Crowdfunding has been institutionalized at where the introduction to the publicly available website says:

At this very second, thousands of people are checking out projects on Kickstarter. They’re rallying around their friends’ ideas, backing projects from people they’ve long admired, and discovering things that make them laugh and smile.  Every project is independently crafted, put to all-or-nothing funding, and supported by friends, fans, and the public in return for rewards.”

According to the website, rewards can include things like a copy of what’s being made, a limited edition, or a custom experience related to the project.”  Similarly, www.upstart.comadvertises on its website that it:

“lets you raise money in exchange for a small share of your income for ten years.  It’s an investment in you, not your idea or your business.”  [Upstart also contemplates that the investor may mentor the entrepreneur, provide networking opportunities or make other connections for the entrepreneur.]

From a securities lawyer’s perspective, whether these and other available crowdfunding mechanisms involve the offer or sale of a security will depend on the facts of each transaction.  Where the offer or sale of a security is involved, whether an exemption under federal or state law is available will also be fact dependent.  Perhaps the opportunity provided in to provide mentoring or networking opportunities is sufficient to avoid the classification as a “security” since the profit will not be “solely from the efforts of others.”  Under existing case law, however, the investor’s contribution has to be “significant” or “meaningful.”

The JOBS Act and crowdfunding.

The JOBS Act has taken these thoughts and has attempted to codify them in federal law and to preempt state law where state law would be inconsistent.  To implement crowdfunding as a federal policy, the JOBS Act provides for a new exemption from registration for offerings by domestic non-reporting companies (but not investment companies) for offerings up to $1,000,000 during a twelve month period, but delays the effectiveness of the legislation until implemented by SEC rulemaking (which will not occur until 2013, at the earliest).  After the SEC rules become effective,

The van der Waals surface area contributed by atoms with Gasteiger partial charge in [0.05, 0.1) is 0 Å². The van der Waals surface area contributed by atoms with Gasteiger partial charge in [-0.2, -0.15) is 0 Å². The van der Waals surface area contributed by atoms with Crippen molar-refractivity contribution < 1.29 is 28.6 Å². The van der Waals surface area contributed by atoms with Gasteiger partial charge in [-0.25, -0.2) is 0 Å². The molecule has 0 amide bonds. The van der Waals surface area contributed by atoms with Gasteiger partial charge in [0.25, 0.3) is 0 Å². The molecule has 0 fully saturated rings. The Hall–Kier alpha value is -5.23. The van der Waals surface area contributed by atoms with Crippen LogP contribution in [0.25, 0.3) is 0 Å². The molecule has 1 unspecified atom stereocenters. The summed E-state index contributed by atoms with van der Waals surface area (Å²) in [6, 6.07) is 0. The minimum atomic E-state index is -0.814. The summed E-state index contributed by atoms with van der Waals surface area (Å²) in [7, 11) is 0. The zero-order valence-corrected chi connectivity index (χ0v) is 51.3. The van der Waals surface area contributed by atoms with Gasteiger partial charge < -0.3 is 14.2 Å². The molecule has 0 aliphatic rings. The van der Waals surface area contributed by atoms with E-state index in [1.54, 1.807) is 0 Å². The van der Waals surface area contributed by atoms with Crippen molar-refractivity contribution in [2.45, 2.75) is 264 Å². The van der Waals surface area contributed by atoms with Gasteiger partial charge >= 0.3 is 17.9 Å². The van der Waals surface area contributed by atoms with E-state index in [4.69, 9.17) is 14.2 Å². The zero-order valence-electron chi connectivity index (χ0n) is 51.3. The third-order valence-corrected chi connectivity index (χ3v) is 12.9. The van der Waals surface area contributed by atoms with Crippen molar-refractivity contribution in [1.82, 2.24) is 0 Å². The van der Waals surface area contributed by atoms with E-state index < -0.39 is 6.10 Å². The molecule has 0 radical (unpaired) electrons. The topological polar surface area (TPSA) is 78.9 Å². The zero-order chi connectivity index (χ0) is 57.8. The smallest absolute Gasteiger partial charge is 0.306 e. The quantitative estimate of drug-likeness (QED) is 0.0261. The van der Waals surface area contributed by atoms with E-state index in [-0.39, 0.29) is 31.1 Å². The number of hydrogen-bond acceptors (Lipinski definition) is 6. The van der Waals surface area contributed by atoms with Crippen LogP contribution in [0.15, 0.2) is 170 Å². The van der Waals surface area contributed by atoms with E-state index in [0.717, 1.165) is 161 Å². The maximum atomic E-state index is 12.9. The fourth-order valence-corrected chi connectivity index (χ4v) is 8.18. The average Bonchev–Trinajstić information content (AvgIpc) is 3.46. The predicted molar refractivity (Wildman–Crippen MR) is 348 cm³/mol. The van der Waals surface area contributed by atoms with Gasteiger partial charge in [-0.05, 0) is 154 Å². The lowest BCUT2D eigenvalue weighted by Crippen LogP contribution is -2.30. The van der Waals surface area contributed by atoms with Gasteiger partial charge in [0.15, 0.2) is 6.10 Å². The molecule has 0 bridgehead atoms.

• Crowdfunding offerings must be conducted either by a registered broker or through a special online portal;
  • Persons desiring to engage in crowdfunding will have to meet certain disclosure and other obligations; and
  • Investors with a net worth or annual income of less than $100,000 will be able to invest up to the greater of $2,000 or 5% of the investor’s annual income or net worth in a crowdfunding solicitation.  (Investors with a net worth or annual income in excess of $100,000 will be able to invest larger amounts.)

Crowdfunding securities will generally be subject to a one year holding period. Advertising will generally not be permitted, except for notices directing potential investors to the applicable funding portal or broker.  The JOBS Act also contemplates some minimal disclosure requirements for the crowdfunding exemption to be available, which will undoubtedly be expanded by the SEC in its rulemaking activities so that that all prospective investors have sufficient information to make a fully informed investment decision.

Federal law permitting crowdfunding in the offer or sale of a security is not effective until the issuance of final SEC regulations. When effective, though, federal law will preempt any state law to the contrary, and crowdfunding (in a manner complying with the published regulations) will (in my opinion) become the next national pastime, and will likely result in a large number of people losing money.  Perhaps there should be crowdfunding exemptions for small investments in startup businesses where the expected investment and reward do not merit an expenditure even for modest legal fees – microinvestment.  The risk is, however, the less regulation the greater the opportunity for fraud on the investor.

We will see how the SEC’s rules on crowdfunding balance investor protection and capital formation.